A record number of refugees attempted to scale a barbed-wire fence separating the Spanish enclave, Ceuta, from Morocco. Many needed immediate medical attention, with local news footage showing people with bloody faces or hands, lying on the road.
Attempting to enter Europe by crossing the Mediterranean Sea, the mostly Sub-Saharan African migrants are now stranded in Morocco. Of the 700 stranded, at least 498 succeeded in crossing the border. Most will be sent home or let go, while others will apply for asylum in Spain’s mainland.
As migrants crowd into Ceuta’s reception center, humanitarian agencies raise safety concerns. Military tents in parking lots house the hundreds of asylum-seekers, but the sheer amount of migrants attempting to cross the border is unprecedented. According to Maria Vega from the UN Refugee Agency (UNHCR), “[i]n 2016 there were around 1,000 people entering through the fences in the entire year. These numbers are not normal and [m]any people are waiting on the other side of the fence trying to reach Europe.”
Crossing the border proves extremely perilous and difficult, yet migrants continue to risk their lives to seek a better life. Spanish border guards prevent anyone of Sub-Saharan African appearance from nearing, so these immigrants resort to illegal means. While some attempt to scale the 20-foot fence, others pay smugglers to board boats traveling from Morocco to Spain across the Strait of Gibraltar. Most who enter Ceuta are Sub-Saharan Africans hailing from Nigeria, Guinea, and Senegal. They flee their countries because lawlessness and human trafficking run rampant. According to Vega, some families told her that they traveled from Libya due to the country’s ongoing civil war. There, the limited government fails to stop the violent war for power between militant groups, including ISIS.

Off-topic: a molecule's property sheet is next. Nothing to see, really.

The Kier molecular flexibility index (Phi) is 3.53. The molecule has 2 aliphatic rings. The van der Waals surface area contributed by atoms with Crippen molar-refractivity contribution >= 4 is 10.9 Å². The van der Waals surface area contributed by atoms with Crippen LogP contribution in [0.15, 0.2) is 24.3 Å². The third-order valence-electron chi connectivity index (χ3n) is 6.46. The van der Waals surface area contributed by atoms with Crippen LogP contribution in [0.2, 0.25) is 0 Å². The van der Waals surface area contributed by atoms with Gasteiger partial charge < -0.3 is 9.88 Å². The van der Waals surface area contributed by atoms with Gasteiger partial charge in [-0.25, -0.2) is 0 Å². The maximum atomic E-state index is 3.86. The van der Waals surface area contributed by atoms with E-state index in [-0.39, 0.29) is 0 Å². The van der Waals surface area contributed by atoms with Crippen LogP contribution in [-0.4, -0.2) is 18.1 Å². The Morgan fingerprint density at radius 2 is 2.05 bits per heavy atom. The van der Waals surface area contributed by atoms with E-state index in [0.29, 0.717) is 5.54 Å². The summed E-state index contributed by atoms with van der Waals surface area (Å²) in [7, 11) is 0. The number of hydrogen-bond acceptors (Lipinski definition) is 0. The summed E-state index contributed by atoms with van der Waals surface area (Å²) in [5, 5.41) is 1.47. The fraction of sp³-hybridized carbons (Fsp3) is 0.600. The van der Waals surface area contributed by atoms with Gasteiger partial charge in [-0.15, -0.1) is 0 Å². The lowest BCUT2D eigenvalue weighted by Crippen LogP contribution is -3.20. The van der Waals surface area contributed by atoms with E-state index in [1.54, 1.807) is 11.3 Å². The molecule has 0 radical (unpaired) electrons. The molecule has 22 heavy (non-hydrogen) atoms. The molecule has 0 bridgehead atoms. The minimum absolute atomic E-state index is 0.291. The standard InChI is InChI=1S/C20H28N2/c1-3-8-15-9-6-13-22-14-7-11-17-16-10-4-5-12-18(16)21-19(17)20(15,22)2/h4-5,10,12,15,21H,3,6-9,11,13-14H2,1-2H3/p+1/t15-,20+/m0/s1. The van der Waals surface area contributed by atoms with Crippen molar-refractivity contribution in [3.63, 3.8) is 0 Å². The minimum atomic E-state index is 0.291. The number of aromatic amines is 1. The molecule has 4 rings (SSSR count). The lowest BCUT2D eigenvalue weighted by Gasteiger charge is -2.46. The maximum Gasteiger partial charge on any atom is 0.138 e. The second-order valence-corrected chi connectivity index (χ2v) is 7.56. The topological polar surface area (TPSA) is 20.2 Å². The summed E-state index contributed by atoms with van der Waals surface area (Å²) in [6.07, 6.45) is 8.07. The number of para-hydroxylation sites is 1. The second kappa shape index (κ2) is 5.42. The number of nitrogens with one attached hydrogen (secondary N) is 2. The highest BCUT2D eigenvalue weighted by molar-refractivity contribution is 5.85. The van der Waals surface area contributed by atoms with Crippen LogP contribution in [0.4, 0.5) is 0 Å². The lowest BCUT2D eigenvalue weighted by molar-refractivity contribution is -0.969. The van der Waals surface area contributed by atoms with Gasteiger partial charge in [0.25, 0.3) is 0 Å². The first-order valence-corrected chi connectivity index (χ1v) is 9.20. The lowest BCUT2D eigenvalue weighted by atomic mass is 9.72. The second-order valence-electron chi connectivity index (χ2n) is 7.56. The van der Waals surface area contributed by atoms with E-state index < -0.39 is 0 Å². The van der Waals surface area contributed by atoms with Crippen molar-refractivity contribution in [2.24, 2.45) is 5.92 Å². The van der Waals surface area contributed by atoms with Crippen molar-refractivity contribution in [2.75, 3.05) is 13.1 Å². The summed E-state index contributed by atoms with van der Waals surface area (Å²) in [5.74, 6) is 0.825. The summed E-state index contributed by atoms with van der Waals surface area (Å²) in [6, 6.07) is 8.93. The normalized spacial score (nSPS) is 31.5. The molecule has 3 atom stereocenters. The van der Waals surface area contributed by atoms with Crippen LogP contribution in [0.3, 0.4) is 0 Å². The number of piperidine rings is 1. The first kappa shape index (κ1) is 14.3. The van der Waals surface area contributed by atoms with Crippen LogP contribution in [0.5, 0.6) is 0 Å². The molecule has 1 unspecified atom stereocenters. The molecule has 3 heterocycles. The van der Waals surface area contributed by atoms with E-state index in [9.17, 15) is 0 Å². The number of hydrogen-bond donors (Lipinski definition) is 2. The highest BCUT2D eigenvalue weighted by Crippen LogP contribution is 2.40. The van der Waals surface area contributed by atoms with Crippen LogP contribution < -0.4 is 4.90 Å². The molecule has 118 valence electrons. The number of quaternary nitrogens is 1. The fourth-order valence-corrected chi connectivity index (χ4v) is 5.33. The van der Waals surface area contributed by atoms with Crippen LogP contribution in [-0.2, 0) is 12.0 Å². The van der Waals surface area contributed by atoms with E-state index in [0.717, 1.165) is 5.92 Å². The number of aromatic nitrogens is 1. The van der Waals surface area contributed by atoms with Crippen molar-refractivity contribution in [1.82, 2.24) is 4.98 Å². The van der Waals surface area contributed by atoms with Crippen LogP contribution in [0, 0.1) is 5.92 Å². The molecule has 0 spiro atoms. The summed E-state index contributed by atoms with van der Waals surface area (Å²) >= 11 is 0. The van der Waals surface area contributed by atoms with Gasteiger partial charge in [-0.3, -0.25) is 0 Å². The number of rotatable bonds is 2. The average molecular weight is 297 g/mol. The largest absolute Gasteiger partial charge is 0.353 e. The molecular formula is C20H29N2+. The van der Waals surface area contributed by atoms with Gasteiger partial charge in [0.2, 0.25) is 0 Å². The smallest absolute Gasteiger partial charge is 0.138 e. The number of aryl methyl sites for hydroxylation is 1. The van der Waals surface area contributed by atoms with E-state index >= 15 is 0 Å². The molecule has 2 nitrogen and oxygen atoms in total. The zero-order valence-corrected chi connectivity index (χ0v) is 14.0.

In the new age of technology, those who struggle to survive daily see their Facebook feeds flood with pictures of friends and family traveling to Europe, where living conditions are better. Packages from relatives show that higher wages are real. The prospect of a better life urges migrants to make the long, dangerous journey to the Western world, where there is a lower threat of kidnapping and terrorism, and hope for prosperity.